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From Communist-era roots to cash cows: Poland's gaming industry takes on the world

By Anna Koper and Michael Kahn
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From Communist-era roots to cash cows: Poland's gaming industry takes on the world

Cd Projekt headquarters is pictured in Warsaw

By Anna Koper and Michael Kahn

WARSAW/PRAGUE (Reuters) - The drab exteriors of a pair of 1970s buildings in an industrial Warsaw neighborhood belie the hive of high-tech activity inside where developers, screenplay writers and others at leading video game maker CD Projekt hustle to create the next global hit.

Poland -- Eastern Europe's biggest economy -- has quietly developed into a leading video game exporter thanks to low labor costs, a young educated workforce and a thriving gaming tradition rooted in the Communist era.

After CD Projekt's top-selling Witcher series put the country on the map, foreign investors are keenly searching for promising game developers in a fast-growing market.

"People are starting to take notice of Poland," said Borys Musielak, founding partner at U.S.-Polish venture capital firm SMOK Ventures, which is in talks with two Asian investors to fund local gaming companies and in January made its first such investment alongside a Finnish partner.

"There have been mainly angel investors and some private equity but now global venture capital groups are looking into the region."

Poland's booming video game and esports market was worth $664 million in 2019 -- up from $400 million in 2014 -- and is projected to climb to nearly $850 million over the next four years, according to data from PwC.


WITCHER

The success of CD Projekt's medieval fantasy world Witcher has been a key driver. Based on a series of best-selling Polish books and the basis for a Netflix show that premiered in December, the games have sold more than 40 million copies worldwide.

The release later this year of the company's first person futuristic adventure game "Cyberpunk 2077" is likely to sharpen focus on a sector in which eight companies listed on the main market of the Polish stock exchange between 2015 and 2019.

On the NewConnect market -- the bourse's exchange for smaller companies -- 21 debuted during the same period.

"Historically, a lot of those companies chose the stock exchange to finance themselves because there were not many ways to raise capital," said Mariusz Gasiewski, head of mobile gaming and apps at Google in Poland. "Now it is getting easier as more interest comes from abroad."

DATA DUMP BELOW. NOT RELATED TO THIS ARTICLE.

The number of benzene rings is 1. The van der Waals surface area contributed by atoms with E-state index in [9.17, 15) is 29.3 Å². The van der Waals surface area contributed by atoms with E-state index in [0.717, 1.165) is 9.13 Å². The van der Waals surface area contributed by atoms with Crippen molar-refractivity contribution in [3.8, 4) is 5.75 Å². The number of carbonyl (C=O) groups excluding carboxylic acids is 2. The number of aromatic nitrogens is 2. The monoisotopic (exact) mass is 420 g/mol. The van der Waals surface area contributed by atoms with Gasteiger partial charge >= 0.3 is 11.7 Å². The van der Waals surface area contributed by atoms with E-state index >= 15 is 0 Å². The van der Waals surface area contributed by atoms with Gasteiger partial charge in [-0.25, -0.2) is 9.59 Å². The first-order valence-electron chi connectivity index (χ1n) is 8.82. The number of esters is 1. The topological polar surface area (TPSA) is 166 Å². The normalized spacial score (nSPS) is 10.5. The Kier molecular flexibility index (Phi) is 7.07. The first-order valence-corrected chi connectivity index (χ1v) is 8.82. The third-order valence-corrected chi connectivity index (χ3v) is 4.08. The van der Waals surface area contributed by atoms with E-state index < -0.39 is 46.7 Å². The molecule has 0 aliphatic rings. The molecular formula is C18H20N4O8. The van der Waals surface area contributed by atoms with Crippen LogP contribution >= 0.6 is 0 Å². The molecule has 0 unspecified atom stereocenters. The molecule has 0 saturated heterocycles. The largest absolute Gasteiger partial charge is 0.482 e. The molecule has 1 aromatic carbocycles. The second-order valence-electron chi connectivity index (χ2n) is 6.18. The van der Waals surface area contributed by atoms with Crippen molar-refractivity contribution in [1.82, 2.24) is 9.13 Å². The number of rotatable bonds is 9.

The combined value of the listed gaming companies leapt 82% to more than 32 billion zlotys ($8.36 billion) last year, led by CD Projekt, 11 bit studios, PlayWay and Ten Square Games, according to exchange data.

Moreover, CD Projekt's roughly 27 billion zloty valuation is rapidly catching up with that of Poland's biggest company, refiner PKN Orlen, at 36 billion zlotys.


KNOW-HOW

At CD Projekt -- whose headquarters feature Silicon Valley perks such as a gym, film studio and open plan offices -- the company has parlayed Poles' love of video games into a global brand.

"We have been working intensively on increasing the knowledge of CD Projekt among foreign investors," the company's president and one of its founders Adam Kicinski told Reuters.

"We are meeting with funds from around the world focusing on western markets, especially in the United States."

Bigger funding rounds and the tapping of international investors will help Polish companies compete with industry leaders from countries such as China, Japan and the U.S..

"Due to their know-how and appropriate budgets, foreign investors help those companies go from the stage where they create very good games to the absolute top," said Stanislaw Just, a former board member of the Polish Games Association who recently started his own company.

Flying Wild Hog, a smaller developer known for the Shadow Warrior series, was acquired by London-based Supernova Capital in 2019, while Artificer, which is working on its debut game, was bought by Dutch-based Good Shepherd Entertainment.


A WORLD WE ALL DREAMED OF

Poland's love of video games stems from the Communist era when students flocked to street markets to swap pirated games, building up a flourishing community.

"For the previous generation, Rock & Roll was a ticket to the world we all dreamed of, then came the games and we all played to touch what was happening in the West," said Grzegorz Miechowski, president of 11 bit studios, whose most popular title "Frostpunk" depicts a dystopian 19th Century England.

Nearly half of Poland's 38 million population identify as gamers, while there are around 400 active gaming companies -- dwarfing an estimated dozen in Germany -- with some 100 Polish titles hitting the global market each year.

The country hosts a popular international video game festival as well as one of the largest esports events in the world - the Intel Extreme Masters, which last year drew a record 232 million viewers worldwide.

Miechowski also pointed to Poland's education system which churns out computer science savvy graduates eager to work in game development.

The government has taken notice too, doling out around 300 million zlotys through a European Union funded program -- the fourth round of which is underway -- to award developers early stage grants to help gaming projects get off the ground.


(Writing by Michael Kahn, Editing by Kirsten Donovan)